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How to Fail at Game Programming
How to fail
On the BYOND forums we've seen dozens of wannabe game programmers come and go over the years. Most of them set out to fail and they invariably find a way. So if you want to fail, here are some tried and true ways to succeed.
Start with an epic game
Think of the best game you've ever played, then imagine how you can do a game five times bigger and more complex. Without planning anything, designing anything, or learning to program, jump into creating the game. Call it "Star Wars: Jar Jar's Revenge" because you know George Lucas is not litigious, and besides you'll put in a statement that says this isn't copyright infringement and then there's nothing they can do about it. Copy and paste some random code that you find, hoping it does something. By the second day, have 20 lines of code that produces 27 errors in the compiler. Then decide that because the stupid game system you are using doesn't support alpha channels for graphics there is no way you can complete your epic game. Quit your career as a game programmer and proceed to blame the creators of the game system for the failure.
This is a particularly good way to fail, because it doesn't involve much actual work on your part. One or two days, tops, and you can be on to your next career as a movie director.
Don't learn the language
Annoy people who can help you
Often when you ask questions on the forum, people will be so rude as to answer with words. Chop them down for this! Words mean nothing. Only code means something. And not that damn code that "teaches" you how to use a function or leaves stuff out for you to add in. The only acceptable code is that which states which line of your game to paste it into. When you paste it and it doesn't work right away, yank it out and demand "a different code" this time "one that works" from the person who was so brazen as to give you this broken code. Be insistent! Eventually those fools will learn what kind of code to give you.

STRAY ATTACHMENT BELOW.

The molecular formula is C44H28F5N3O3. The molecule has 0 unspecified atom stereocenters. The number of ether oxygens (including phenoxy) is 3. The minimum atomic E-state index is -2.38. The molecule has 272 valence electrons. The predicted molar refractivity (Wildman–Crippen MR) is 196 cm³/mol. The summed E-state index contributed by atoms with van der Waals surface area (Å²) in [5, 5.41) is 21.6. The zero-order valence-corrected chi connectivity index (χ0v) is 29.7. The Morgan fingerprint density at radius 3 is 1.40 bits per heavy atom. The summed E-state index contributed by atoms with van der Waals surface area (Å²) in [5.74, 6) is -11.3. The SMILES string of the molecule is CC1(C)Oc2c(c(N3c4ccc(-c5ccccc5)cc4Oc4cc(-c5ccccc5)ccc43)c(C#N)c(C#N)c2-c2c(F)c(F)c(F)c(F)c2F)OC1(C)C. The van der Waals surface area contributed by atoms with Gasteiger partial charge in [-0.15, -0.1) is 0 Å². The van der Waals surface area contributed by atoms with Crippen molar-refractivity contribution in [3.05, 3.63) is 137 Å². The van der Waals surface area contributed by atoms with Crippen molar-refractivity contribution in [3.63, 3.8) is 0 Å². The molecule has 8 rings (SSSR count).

How to fail at failing
It's hard to believe, but every once in a while someone attempting to fail fails to do so, usually by taking the following steps. Avoid these steps at all costs or you risk succeeding at creating a game.
Explore the available resources
People with no actual purpose to their lives have probably spent dozens of hours writing up detailed instructions, tutorials, and code demos for how to use the game system. Be wary of this! If you were to fall into carefully reading the material provided, you might start to understand how the game system works, and that way lies madness.
Play with the most basic tutorial you can find
There is probably some "Hello World" game demo that insults your intelligence by assuming you don't know anything about the game system and holding your hand through your first few lines of coding. Ignoring this is critical to your failure. And whatever you do, don't use this as the start of a little test game for yourself to explore how a game is put together in the system. You can't waste time on such things when you have an epic Jar Jar game to write.